|Publication number||US8064650 B2|
|Application number||US 10/192,922|
|Publication date||Nov 22, 2011|
|Filing date||Jul 10, 2002|
|Priority date||Jul 10, 2002|
|Also published as||US8374466, US20040008906, US20120063650|
|Publication number||10192922, 192922, US 8064650 B2, US 8064650B2, US-B2-8064650, US8064650 B2, US8064650B2|
|Inventors||Steven L. Webb|
|Original Assignee||Hewlett-Packard Development Company, L.P.|
|Export Citation||BiBTeX, EndNote, RefMan|
|Patent Citations (14), Non-Patent Citations (2), Referenced by (4), Classifications (12), Legal Events (6)|
|External Links: USPTO, USPTO Assignment, Espacenet|
This application is related to the application “Face recognition in a digital imaging system accessing a database of people” that was filed on the same day as this application and issued as U.S. Pat. No. 7,843,495 on Nov. 30, 2010.
The field of this invention relates to digital imaging and more specifically to using the names of the people identified in the digital images to store and organize the images.
Digital cameras create a large number of files. These files can be audio files, thumbnails or full digital images. Currently these files are named based on a default name given by the camera manufacture, for example DSC00001.jpg. Most digital cameras today can store a large number of these images. After taking pictures the user is presented with a list of these files with names that have no meaning to the user, for example DSC00001.jpg, DSC00002.jpg, DSC00003.jpg, DSC00004.jpg etc. When the user wants to share, print, or display a particular image, the user has to open and look at each file until the desired image is located.
Some cameras allow the user to rename the file but with the limited user interface available on most digital cameras, renaming the file is difficult and time consuming.
There is a need for a digital imaging system that can name the image files with a name or path that can help the user locate and organize the images that have been captured.
A digital imaging system that can create and maintain a database of people contained in images captured by the digital imaging system can simplify the identification of people in images. The digital imaging system uses the names of the people identified in the captured images to name the captured image file or to name the path to the captured image file.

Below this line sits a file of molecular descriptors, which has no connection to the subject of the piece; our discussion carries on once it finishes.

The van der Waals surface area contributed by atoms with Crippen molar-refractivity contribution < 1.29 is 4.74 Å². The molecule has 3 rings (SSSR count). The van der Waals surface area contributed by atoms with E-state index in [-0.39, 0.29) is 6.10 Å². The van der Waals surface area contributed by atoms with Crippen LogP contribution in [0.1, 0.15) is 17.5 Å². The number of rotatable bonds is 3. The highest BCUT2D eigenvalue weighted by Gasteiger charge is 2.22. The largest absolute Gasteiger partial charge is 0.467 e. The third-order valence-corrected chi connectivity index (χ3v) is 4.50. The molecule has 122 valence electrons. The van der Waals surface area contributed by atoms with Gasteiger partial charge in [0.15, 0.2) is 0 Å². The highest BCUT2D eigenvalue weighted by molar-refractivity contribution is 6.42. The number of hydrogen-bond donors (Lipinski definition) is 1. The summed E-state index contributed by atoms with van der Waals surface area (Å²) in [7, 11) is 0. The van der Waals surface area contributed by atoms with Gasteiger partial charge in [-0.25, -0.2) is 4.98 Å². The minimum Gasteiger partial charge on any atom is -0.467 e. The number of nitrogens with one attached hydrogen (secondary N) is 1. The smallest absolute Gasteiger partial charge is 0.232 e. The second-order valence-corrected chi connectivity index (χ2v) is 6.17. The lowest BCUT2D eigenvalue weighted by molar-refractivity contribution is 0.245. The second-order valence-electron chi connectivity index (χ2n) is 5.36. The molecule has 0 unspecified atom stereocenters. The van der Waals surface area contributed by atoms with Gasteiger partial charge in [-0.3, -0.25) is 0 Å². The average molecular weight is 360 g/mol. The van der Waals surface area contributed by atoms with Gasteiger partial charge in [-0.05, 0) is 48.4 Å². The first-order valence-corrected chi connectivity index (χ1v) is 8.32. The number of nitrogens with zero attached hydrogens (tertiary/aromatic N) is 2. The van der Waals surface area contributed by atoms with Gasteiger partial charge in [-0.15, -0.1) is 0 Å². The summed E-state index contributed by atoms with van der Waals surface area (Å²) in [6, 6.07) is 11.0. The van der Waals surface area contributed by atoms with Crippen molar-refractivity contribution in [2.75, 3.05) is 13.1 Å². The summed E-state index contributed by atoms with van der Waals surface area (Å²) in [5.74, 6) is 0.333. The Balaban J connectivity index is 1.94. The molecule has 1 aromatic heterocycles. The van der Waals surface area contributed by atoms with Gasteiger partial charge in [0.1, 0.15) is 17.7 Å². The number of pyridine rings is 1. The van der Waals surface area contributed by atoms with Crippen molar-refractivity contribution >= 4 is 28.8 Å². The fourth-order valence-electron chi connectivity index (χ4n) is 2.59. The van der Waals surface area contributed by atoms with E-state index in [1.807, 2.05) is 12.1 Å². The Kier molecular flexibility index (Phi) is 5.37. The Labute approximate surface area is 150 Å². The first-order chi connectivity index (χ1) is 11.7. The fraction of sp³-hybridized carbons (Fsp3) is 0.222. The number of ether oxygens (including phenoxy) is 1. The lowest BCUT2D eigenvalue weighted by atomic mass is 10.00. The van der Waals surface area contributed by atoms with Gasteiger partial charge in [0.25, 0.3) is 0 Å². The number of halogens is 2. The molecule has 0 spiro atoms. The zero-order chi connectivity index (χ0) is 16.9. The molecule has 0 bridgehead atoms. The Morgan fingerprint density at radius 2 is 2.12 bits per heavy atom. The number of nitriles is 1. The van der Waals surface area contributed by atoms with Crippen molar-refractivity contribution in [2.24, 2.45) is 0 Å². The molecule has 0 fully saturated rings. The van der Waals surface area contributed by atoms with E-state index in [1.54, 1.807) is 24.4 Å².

Other aspects and advantages of the present invention will become apparent from the following detailed description, taken in conjunction with the accompanying drawings, illustrating by way of example the principles of the invention.
A system that can build a database of people captured in images taken by a digital device can facilitate the organization and management of those images.
Today there are a number of methods that can be used to detect a human face inside a digital image. U.S. Pat. No. 6,184,926 B1 “System and method for detecting a human face in uncontrolled environments” is one example and is hereby included by reference for all that it teaches. Once a human face has been identified inside a digital image, information about that face can be extracted such that the face can be identified in other images. For example U.S. Pat. No. 5,164,992 “Face recognition system”, hereby included by reference, can compare faces in digital images to a set of reference faces to determine if any of the reference faces are present in the digital image.
Digital cameras today typically contain a photo-sensor (102) for capturing images; a display area (104) for displaying the captured images and controlling the digital camera; a storage area (116) for storing the captured images; memory (108), for temporary manipulation of the captured images and for running the firmware of the camera; a processor (110) for running the camera and some type of user interface (UI) controls (106). Some digital cameras also include a microphone (114) for capturing audio clips along with the digital images. Some digital cameras include a speaker (118) and a digital signal processor (DSP 112). The UI controls (106) on digital cameras may include physical controls like buttons, rocker switches, and a keyboard, and virtual controls shown in the display area. The digital images, video clips and audio clips captured by the digital camera may be stored in memory (108) or may be moved to the storage area (116). Today the memory and the storage area are typically different types of devices. The memory is typically fast volatile memory and the storage area is typically slower non-volatile memory. In the future, as the speed of non-volatile memory increases, all the memory may be of the non-volatile type. Digital cameras may also contain a wireless link (120) to the Internet, for example a cell phone.